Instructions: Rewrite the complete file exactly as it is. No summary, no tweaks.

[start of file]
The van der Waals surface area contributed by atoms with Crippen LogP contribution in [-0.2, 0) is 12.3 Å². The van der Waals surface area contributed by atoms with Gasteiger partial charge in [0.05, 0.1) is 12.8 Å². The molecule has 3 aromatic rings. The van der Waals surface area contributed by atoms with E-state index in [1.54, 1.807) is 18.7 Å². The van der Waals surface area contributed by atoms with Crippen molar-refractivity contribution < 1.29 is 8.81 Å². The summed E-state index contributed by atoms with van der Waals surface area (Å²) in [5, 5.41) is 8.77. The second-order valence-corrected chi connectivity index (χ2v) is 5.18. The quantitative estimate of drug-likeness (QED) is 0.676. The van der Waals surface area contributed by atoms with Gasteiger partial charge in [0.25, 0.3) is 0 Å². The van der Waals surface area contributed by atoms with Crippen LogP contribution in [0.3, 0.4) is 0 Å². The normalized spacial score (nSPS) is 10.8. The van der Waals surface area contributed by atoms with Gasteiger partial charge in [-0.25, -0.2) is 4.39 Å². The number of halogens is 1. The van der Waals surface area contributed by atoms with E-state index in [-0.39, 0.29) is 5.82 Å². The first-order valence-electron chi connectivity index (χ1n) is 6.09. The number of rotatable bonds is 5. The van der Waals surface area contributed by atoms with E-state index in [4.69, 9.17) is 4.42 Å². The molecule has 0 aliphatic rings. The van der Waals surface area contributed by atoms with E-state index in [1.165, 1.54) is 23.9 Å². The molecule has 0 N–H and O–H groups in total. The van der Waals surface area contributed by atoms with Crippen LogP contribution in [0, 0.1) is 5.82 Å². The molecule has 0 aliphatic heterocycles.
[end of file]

The van der Waals surface area contributed by atoms with Crippen LogP contribution in [-0.2, 0) is 12.3 Å². The van der Waals surface area contributed by atoms with Gasteiger partial charge in [0.05, 0.1) is 12.8 Å². The molecule has 3 aromatic rings. The van der Waals surface area contributed by atoms with E-state index in [1.54, 1.807) is 18.7 Å². The van der Waals surface area contributed by atoms with Crippen molar-refractivity contribution < 1.29 is 8.81 Å². The summed E-state index contributed by atoms with van der Waals surface area (Å²) in [5, 5.41) is 8.77. The second-order valence-corrected chi connectivity index (χ2v) is 5.18. The quantitative estimate of drug-likeness (QED) is 0.676. The van der Waals surface area contributed by atoms with Gasteiger partial charge in [0.25, 0.3) is 0 Å². The van der Waals surface area contributed by atoms with Crippen LogP contribution in [0.3, 0.4) is 0 Å². The normalized spacial score (nSPS) is 10.8. The van der Waals surface area contributed by atoms with Gasteiger partial charge in [-0.25, -0.2) is 4.39 Å². The number of halogens is 1. The van der Waals surface area contributed by atoms with E-state index in [-0.39, 0.29) is 5.82 Å². The first-order valence-electron chi connectivity index (χ1n) is 6.09. The number of rotatable bonds is 5. The van der Waals surface area contributed by atoms with E-state index in [4.69, 9.17) is 4.42 Å². The molecule has 0 aliphatic rings. The van der Waals surface area contributed by atoms with E-state index in [1.165, 1.54) is 23.9 Å². The molecule has 0 N–H and O–H groups in total. The van der Waals surface area contributed by atoms with Crippen LogP contribution in [0, 0.1) is 5.82 Å². The molecule has 0 aliphatic heterocycles.